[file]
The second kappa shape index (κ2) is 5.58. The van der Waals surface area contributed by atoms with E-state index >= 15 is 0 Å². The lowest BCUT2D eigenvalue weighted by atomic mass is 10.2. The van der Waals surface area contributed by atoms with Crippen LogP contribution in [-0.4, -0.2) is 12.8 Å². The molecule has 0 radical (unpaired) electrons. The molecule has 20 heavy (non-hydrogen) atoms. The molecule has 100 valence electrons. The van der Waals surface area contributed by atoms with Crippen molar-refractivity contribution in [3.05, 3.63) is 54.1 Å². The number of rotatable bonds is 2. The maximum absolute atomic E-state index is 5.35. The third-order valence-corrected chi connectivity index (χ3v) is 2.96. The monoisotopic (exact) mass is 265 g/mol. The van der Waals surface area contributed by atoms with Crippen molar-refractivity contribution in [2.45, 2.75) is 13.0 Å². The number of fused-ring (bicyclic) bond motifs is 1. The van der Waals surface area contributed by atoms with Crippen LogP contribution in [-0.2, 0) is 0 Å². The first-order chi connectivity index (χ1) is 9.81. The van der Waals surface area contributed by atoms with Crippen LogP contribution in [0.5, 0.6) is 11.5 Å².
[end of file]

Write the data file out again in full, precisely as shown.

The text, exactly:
The second kappa shape index (κ2) is 5.58. The van der Waals surface area contributed by atoms with E-state index >= 15 is 0 Å². The lowest BCUT2D eigenvalue weighted by atomic mass is 10.2. The van der Waals surface area contributed by atoms with Crippen LogP contribution in [-0.4, -0.2) is 12.8 Å². The molecule has 0 radical (unpaired) electrons. The molecule has 20 heavy (non-hydrogen) atoms. The molecule has 100 valence electrons. The van der Waals surface area contributed by atoms with Crippen molar-refractivity contribution in [3.05, 3.63) is 54.1 Å². The number of rotatable bonds is 2. The maximum absolute atomic E-state index is 5.35. The third-order valence-corrected chi connectivity index (χ3v) is 2.96. The monoisotopic (exact) mass is 265 g/mol. The van der Waals surface area contributed by atoms with Crippen molar-refractivity contribution in [2.45, 2.75) is 13.0 Å². The number of fused-ring (bicyclic) bond motifs is 1. The van der Waals surface area contributed by atoms with Crippen LogP contribution in [-0.2, 0) is 0 Å². The first-order chi connectivity index (χ1) is 9.81. The van der Waals surface area contributed by atoms with Crippen LogP contribution in [0.5, 0.6) is 11.5 Å².